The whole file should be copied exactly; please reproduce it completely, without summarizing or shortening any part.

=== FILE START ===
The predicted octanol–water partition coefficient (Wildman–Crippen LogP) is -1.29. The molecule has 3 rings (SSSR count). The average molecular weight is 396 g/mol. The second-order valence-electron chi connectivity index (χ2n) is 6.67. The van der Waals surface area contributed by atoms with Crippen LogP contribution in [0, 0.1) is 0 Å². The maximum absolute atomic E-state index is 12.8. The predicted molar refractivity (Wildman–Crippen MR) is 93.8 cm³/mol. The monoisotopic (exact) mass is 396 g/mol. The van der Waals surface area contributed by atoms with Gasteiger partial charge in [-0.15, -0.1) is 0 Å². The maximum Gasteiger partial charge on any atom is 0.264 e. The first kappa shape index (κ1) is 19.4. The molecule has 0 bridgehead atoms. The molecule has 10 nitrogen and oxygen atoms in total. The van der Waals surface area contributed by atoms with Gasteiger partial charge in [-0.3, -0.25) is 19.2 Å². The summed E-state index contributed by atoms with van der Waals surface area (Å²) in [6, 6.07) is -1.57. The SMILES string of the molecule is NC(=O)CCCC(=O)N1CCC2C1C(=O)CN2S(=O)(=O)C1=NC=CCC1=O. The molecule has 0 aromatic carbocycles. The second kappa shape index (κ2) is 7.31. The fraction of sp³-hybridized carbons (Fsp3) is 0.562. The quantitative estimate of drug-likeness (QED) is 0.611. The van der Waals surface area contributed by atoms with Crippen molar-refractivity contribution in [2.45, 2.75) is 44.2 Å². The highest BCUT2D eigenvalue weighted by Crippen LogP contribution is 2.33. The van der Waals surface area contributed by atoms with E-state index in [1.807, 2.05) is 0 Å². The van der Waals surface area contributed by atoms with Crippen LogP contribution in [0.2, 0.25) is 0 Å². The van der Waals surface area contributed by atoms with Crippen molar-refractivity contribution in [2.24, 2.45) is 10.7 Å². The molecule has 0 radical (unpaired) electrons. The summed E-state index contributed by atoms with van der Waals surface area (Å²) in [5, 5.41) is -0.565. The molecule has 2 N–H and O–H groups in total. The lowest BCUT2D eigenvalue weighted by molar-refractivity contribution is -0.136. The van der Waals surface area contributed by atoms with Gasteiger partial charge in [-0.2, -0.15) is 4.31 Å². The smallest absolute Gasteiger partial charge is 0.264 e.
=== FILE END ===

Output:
The predicted octanol–water partition coefficient (Wildman–Crippen LogP) is -1.29. The molecule has 3 rings (SSSR count). The average molecular weight is 396 g/mol. The second-order valence-electron chi connectivity index (χ2n) is 6.67. The van der Waals surface area contributed by atoms with Crippen LogP contribution in [0, 0.1) is 0 Å². The maximum absolute atomic E-state index is 12.8. The predicted molar refractivity (Wildman–Crippen MR) is 93.8 cm³/mol. The monoisotopic (exact) mass is 396 g/mol. The van der Waals surface area contributed by atoms with Gasteiger partial charge in [-0.15, -0.1) is 0 Å². The maximum Gasteiger partial charge on any atom is 0.264 e. The first kappa shape index (κ1) is 19.4. The molecule has 0 bridgehead atoms. The molecule has 10 nitrogen and oxygen atoms in total. The van der Waals surface area contributed by atoms with Gasteiger partial charge in [-0.3, -0.25) is 19.2 Å². The summed E-state index contributed by atoms with van der Waals surface area (Å²) in [6, 6.07) is -1.57. The SMILES string of the molecule is NC(=O)CCCC(=O)N1CCC2C1C(=O)CN2S(=O)(=O)C1=NC=CCC1=O. The molecule has 0 aromatic carbocycles. The second kappa shape index (κ2) is 7.31. The fraction of sp³-hybridized carbons (Fsp3) is 0.562. The quantitative estimate of drug-likeness (QED) is 0.611. The van der Waals surface area contributed by atoms with Crippen molar-refractivity contribution in [2.45, 2.75) is 44.2 Å². The highest BCUT2D eigenvalue weighted by Crippen LogP contribution is 2.33. The van der Waals surface area contributed by atoms with E-state index in [1.807, 2.05) is 0 Å². The van der Waals surface area contributed by atoms with Crippen LogP contribution in [0.2, 0.25) is 0 Å². The van der Waals surface area contributed by atoms with Crippen molar-refractivity contribution in [2.24, 2.45) is 10.7 Å². The molecule has 0 radical (unpaired) electrons. The summed E-state index contributed by atoms with van der Waals surface area (Å²) in [5, 5.41) is -0.565. The molecule has 2 N–H and O–H groups in total. The lowest BCUT2D eigenvalue weighted by molar-refractivity contribution is -0.136. The van der Waals surface area contributed by atoms with Gasteiger partial charge in [-0.2, -0.15) is 4.31 Å². The smallest absolute Gasteiger partial charge is 0.264 e.